And a Look at Some of the People Who Made the News

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Mr. Alexander, meanwhile, also moved quickly to leave his mark on the national education agenda--in particular, Administration watchers said, by largely shaping President Bush's America 2000 school-reform program.

Nineteen ninety-one was the year that Gov. Roy Romer of Colorado left his mark on education. The Governor was tapped to chair the panel that would report progress on the national education goals. By his own admission, Mr. Romer knew little about tests and measurements, yet was such a quick study that observers credited him with pulling together and focusing the goals panel's work.

Some state school chiefs had rough years. C. Diane Bishop of Arizona had to contend with charges of fraud against other officials in the education department and on an Indian reservation, and threats that some Arizona districts would lose federal impact-aid payments because of a faulty state school-finance formula. The state's media also had a field day with stories on her reportedly troubled personal life.

In neighboring California, Bill Honig had his own troubles, as state and federal officials launched an investigation of the relationship between the state education department and a nonprofit consulting firm run by his wife. As part of its ongoing bitter feud with Mr. Honig, the state board of education sued him in the state's supreme court in an attempt to force the superintendent to implement its policies.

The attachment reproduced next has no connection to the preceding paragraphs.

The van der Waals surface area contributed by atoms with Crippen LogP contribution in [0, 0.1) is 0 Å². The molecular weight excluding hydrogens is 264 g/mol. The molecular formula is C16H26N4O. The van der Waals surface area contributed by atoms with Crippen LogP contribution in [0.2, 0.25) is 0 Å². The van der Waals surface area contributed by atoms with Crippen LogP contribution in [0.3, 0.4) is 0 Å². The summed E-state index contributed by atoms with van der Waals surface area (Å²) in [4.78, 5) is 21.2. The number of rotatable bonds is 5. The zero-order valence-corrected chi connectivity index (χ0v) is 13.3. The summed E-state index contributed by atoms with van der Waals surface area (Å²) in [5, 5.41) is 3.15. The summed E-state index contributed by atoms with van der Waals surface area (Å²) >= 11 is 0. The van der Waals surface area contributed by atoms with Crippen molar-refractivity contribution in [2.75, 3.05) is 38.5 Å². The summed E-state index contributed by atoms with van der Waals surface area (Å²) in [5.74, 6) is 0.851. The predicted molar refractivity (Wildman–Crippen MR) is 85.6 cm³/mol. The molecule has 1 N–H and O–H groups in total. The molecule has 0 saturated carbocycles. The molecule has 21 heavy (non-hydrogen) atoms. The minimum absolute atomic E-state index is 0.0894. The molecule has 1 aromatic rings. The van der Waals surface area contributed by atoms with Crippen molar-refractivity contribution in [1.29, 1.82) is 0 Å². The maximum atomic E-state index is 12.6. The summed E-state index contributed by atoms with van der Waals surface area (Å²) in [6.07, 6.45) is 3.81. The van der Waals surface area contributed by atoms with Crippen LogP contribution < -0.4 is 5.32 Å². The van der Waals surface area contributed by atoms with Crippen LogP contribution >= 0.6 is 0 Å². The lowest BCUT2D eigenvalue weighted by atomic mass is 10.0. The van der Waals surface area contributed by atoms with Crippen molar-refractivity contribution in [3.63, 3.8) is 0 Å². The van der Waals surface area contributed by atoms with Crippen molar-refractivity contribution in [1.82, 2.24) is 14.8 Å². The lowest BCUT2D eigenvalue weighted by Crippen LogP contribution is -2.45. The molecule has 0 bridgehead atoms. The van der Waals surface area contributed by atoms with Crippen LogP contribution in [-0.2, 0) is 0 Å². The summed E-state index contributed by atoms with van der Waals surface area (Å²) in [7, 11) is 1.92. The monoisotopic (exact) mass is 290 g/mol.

Other state chiefs made news by resigning their positions following spats with legislatures or governors or simply to pursue other opportunities. Lionel Meno became the new commissioner in Texas, succeeding W.N. Kirby, who resigned in January after a long career; Harold Raynolds Jr., commissioner in Massachusetts since 1986, resigned due to his disappointment with state funding cutbacks; Don Bemis of Michigan resigned after only 2 1/2 years on the job under pressure from Gov. John Engler and Republicans on the state board; Gerald N. Tirozzi of Connecticut quit to become president of Wheelock College; Franklin P. Walter of Ohio left his job after 14 years and was succeeded by the former U.S. Education Department official Ted Sanders; after three years in the job, Joseph L. Shilling of Maryland resigned to become superintendent of his home county's school system; J. Troy Earhart of Rhode Island left and was succeeded by Peter McWalters of the Rochester, N.Y., school district; H. Dean Evans of Indiana, the architect of the state's "A-Plus" school-reform plan, announced he would not seek re-election in 1992 and was weighing a bid for governor or another statewide office.

Thurgood Marshall, the first black justice on the U.S. Supreme Court and a foremost architect of the drive for school desegregation, announced his retirement after 24 years on the bench. As the head of the NAACP Legal Defense and Educational Fund for 23 years, Mr. Marshall led the assault on the legal ruling justifying "separate but equal" schools and argued Brown v. Board of Education before the High Court.

His successor, Clarence Thomas, headed the Education Department's office for civil rights for 10 months under President Reagan and earned a reputation in the 1980's as a leading black conservative. Following stormy confirmation hearings, he was confirmed by the Senate in October. Among the first cases he would hear were arguments on prayers at public-school graduations, the desegregation of Mississippi's university system, and the availability of monetary damages under the federal law barring sex discrimination in education.